Just because being a one-woman man is essential for church leaders does not mean it’s irrelevant for every Christian. The elder qualifications, says D.A. Carson, are remarkable for being unremarkable. What’s demanded of church officers is not academic decoration, world-class intellect, or talents above the common man. Rather, the elders are to be examples of normal, healthy, mature Christianity (1 Peter 5:3). The elder qualifications are the flashpoints of the Christian maturity to which every believer should aspire, and which every Christian, with God’s help, can attain.
God never meant for us to relegate one-woman manhood to the leaders. It’s the glorious, serious, joy-filled calling of every follower of Christ. It’s a word for every Christian man (and every Christian woman to be a “one-man woman,” 1 Timothy 5:9). And it’s relevant for married and unmarried men alike.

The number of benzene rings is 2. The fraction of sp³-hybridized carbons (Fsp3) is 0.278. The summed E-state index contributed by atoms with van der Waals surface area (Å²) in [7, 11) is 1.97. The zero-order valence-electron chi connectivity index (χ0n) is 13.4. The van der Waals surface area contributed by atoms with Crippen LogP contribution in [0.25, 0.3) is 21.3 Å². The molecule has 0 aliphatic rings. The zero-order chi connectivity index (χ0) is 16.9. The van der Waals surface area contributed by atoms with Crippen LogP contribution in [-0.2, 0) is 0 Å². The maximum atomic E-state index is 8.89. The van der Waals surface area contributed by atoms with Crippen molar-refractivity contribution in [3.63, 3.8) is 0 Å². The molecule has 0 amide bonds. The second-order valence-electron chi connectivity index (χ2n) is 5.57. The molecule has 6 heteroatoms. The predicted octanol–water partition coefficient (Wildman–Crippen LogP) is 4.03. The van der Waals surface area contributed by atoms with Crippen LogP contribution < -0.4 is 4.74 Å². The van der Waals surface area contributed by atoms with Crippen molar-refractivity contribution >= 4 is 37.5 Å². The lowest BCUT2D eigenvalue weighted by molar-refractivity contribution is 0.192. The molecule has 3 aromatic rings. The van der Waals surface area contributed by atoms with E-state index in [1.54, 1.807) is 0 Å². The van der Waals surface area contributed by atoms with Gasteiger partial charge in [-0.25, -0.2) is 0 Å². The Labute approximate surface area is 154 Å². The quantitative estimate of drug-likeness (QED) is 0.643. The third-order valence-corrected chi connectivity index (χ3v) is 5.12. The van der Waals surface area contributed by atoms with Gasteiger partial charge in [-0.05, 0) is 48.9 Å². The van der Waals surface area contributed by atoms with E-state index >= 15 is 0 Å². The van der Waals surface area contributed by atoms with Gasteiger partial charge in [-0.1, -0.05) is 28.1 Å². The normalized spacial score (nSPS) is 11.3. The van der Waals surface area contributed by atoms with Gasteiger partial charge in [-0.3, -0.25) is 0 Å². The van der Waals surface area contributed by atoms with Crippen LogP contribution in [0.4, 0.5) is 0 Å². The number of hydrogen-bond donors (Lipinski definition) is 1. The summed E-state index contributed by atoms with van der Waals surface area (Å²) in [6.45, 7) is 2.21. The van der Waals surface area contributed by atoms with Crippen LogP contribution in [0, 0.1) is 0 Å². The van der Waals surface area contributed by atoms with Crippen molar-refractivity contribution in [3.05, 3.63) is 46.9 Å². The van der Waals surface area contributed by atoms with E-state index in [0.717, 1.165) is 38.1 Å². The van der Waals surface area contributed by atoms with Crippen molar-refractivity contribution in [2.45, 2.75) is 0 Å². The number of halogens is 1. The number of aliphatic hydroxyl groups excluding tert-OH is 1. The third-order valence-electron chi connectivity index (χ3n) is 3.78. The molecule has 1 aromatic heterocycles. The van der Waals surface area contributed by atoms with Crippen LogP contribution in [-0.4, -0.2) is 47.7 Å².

For Husbands and Bachelors
Clearly, one-woman man applies to married men. In faithfulness to the marriage covenant, the married man is to be utterly committed in mind, heart, and body to his one wife. Being a one-woman man, then, has implications for where we go, how we interact with other women, what we do with our eyes, where we let our thoughts run, what we look at on our computers and smartphones, and how we watch movies and television.
“Long before a man is married he’s either becoming a one-woman man or not.”
It’s also relevant for married men in the positive sense, not just the negative. A married Christian must not be a zero-woman man, living as though he isn’t married, neglecting to care adequately for his wife and family. If you’re married, faithfulness to the covenant requires your interests being divided (1 Corinthians 7:35), but only with one woman.